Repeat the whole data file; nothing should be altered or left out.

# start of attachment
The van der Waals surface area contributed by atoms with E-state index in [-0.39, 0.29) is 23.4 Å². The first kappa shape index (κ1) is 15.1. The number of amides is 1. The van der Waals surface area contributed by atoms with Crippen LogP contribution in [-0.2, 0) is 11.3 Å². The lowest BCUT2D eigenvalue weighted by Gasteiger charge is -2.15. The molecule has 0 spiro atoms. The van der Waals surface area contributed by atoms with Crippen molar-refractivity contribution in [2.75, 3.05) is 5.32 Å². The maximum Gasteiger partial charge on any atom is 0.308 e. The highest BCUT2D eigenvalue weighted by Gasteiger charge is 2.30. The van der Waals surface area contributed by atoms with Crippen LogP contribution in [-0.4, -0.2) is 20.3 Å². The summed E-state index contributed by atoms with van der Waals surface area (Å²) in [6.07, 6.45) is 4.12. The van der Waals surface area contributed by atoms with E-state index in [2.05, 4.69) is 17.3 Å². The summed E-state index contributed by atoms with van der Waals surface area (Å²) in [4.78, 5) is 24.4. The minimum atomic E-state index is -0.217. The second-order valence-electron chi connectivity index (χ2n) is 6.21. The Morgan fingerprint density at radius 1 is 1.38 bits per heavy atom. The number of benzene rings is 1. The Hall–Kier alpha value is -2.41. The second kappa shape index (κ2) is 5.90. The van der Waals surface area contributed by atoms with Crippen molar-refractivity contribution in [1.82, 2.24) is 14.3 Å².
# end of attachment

The van der Waals surface area contributed by atoms with E-state index in [-0.39, 0.29) is 23.4 Å². The first kappa shape index (κ1) is 15.1. The number of amides is 1. The van der Waals surface area contributed by atoms with Crippen LogP contribution in [-0.2, 0) is 11.3 Å². The lowest BCUT2D eigenvalue weighted by Gasteiger charge is -2.15. The molecule has 0 spiro atoms. The van der Waals surface area contributed by atoms with Crippen molar-refractivity contribution in [2.75, 3.05) is 5.32 Å². The maximum Gasteiger partial charge on any atom is 0.308 e. The highest BCUT2D eigenvalue weighted by Gasteiger charge is 2.30. The van der Waals surface area contributed by atoms with Crippen LogP contribution in [-0.4, -0.2) is 20.3 Å². The summed E-state index contributed by atoms with van der Waals surface area (Å²) in [6.07, 6.45) is 4.12. The van der Waals surface area contributed by atoms with E-state index in [2.05, 4.69) is 17.3 Å². The summed E-state index contributed by atoms with van der Waals surface area (Å²) in [4.78, 5) is 24.4. The minimum atomic E-state index is -0.217. The second-order valence-electron chi connectivity index (χ2n) is 6.21. The Morgan fingerprint density at radius 1 is 1.38 bits per heavy atom. The number of benzene rings is 1. The Hall–Kier alpha value is -2.41. The second kappa shape index (κ2) is 5.90. The van der Waals surface area contributed by atoms with Crippen molar-refractivity contribution in [1.82, 2.24) is 14.3 Å².